Has President-Elect Obama Lost His Mind?
Change we can believe in?
That’s a slogan pretty hard for those of us who live in – and love – The Bronx to accept.
It now appears that President-elect Obama has tapped our clueless borough president, Adolfo Carrion, Jr. for a new position as the chief of a newly created “White House Office on Urban Policy.”
If Adolfo does for the U.S.A. what he has done for The Bronx, then we are in for a very tough time. The Bronx is at the bottom by just about every indicator. It is the poorest of the 62 counties in a state, and one of the poorest counties in the nation. New Orleans did surpass us in the poverty sweepstakes, with a little help from a hurricane named Katrina. Our woes in The Bronx are entirely man-made.
The crime rate is back on the upswing, and our schools are afflicted with stratospheric dropout rates and pathetic test scores. The gentrification that is remaking much of the city for the better has, thus far, passed us by.
To be fair, Adolfo inherited much of this mess. It has been in the making for decades. But when running for election, he advertised himself as an urban planner and policy expert who could turn things around. Instead they have gotten worse under his watch.
His efforts to fix the Bronx economy have been laughable. Golden opportunities are missed one after another. Some may laugh at Brooklyn’s Marty Markowitz as a buffoon, but few would assert that he is ineffective in what has become the default job of the borough presidents, the booster-in-chief of their borough’s business community.
We should be doing better. The Bronx is blessed with a key location as the only one of the five boroughs on the U.S. mainland, which should work powerfully to our benefit. But Adolfo has failed time and time again to bring home the bacon for his beleaguered constituents. Evidence is that the borough’s residents are ready and eager to work. Whenever a new business opens, hundreds, even thousands of applicants, typically line up, hoping to be considered.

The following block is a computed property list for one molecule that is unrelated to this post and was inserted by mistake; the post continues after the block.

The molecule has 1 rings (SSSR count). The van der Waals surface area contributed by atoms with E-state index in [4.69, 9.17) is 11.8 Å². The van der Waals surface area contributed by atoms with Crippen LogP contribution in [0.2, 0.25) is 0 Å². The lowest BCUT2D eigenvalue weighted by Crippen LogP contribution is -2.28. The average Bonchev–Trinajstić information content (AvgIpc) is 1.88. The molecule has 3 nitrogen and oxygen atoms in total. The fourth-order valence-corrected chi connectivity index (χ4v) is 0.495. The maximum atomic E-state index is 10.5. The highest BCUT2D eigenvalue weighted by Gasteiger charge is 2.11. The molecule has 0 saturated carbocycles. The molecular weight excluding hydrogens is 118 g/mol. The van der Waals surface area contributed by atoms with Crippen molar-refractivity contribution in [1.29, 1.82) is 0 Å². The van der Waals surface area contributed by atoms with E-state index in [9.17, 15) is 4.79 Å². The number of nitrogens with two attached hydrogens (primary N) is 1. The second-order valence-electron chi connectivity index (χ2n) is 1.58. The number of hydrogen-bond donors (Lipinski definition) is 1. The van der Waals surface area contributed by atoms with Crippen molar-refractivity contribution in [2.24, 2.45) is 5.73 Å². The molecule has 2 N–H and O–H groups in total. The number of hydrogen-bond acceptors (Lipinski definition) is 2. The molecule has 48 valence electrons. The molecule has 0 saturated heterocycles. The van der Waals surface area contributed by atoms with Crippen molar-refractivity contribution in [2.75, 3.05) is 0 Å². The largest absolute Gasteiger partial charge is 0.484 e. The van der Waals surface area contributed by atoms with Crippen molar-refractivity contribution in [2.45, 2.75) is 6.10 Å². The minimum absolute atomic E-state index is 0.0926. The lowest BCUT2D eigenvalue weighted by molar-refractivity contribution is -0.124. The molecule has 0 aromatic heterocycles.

A few years ago, a deal between the Swedish furniture retailer IKEA and the City of New Rochelle, just over the Bronx border in Westchester County, fell through. If you covet the New Rochelle location for its proximity to the rest of Westchester and nearby Connecticut, the Bronx seems, at least to me, the next best thing. In fact maybe even better, because of the easy access to Queens, Long Island and New Jersey we enjoy.
But evidence is that the borough’s leadership failed to make that pitch. Where did the IKEA that Adolfo let slip by wind up? Why in Brooklyn, of course.
When it was noticed that all of the other boroughs were actively campaigning for new film studios, one of the local Bronx papers asked Adolfo’s press office what the Bronx is doing to enter the fray. “Well, we sponsored a Puerto Rican film festival,” was the reply.
In a community of a million and a half souls, there is no hotel that you or I would be comfortable having a friend or a relative come to stay in. This despite the presence of some important tourist attractions such as the Bronx Zoo, New York Botanical Gardens, and Yankee Stadium, as well as Fordham University, a major educational institution that draws students from all over the country.
However, if you are looking for a place for a short stay, a very short stay, perhaps an hour or two, The Bronx welcomes you. This is one segment of the Bronx economy that has thrived, that of our “Hot Sheet Motels.”
Adolfo has had a very special role in promoting this industry.
As a member of the City Council before becoming Borough President, Adolfo voted against a rezoning plan put forward by Mayor Giuliani that would have banned the construction of more such motels in the Boston Road corridor of the northeast Bronx, an area particularly hard hit. Local civic groups requested the change, and the mayor sought to act in the public interest.
Turns out that Adolfo’s wife, Linda Baldwin, a land-use attorney who was then part of the law firm of Bronx Democratic power broker Roberto Ramirez, was representing a jerry-rigged “merchants” group opposing the plan. The ersatz group was actually a front for the largest property owners, eager to preserve their ability to use their land as they wished, even for one of these hated hotels. She, with her husband’s help on the Council delegation, was able to thwart the Giuliani plan, and the northeast Bronx remains, to this day victimized by this toxic plague.
Adolfo, by the way, received thousands of dollars in campaign contributions from those same real estate interests who benefited from his and his wife’s betrayal of the community.
So as Adolfo Carrion pack his bags for D.C., we can tell you that many of us in The Bronx will be glad to see him go. But as Americans we have a unique perspective that the change coming to the nation’s capital might not be the kind anyone should believe in.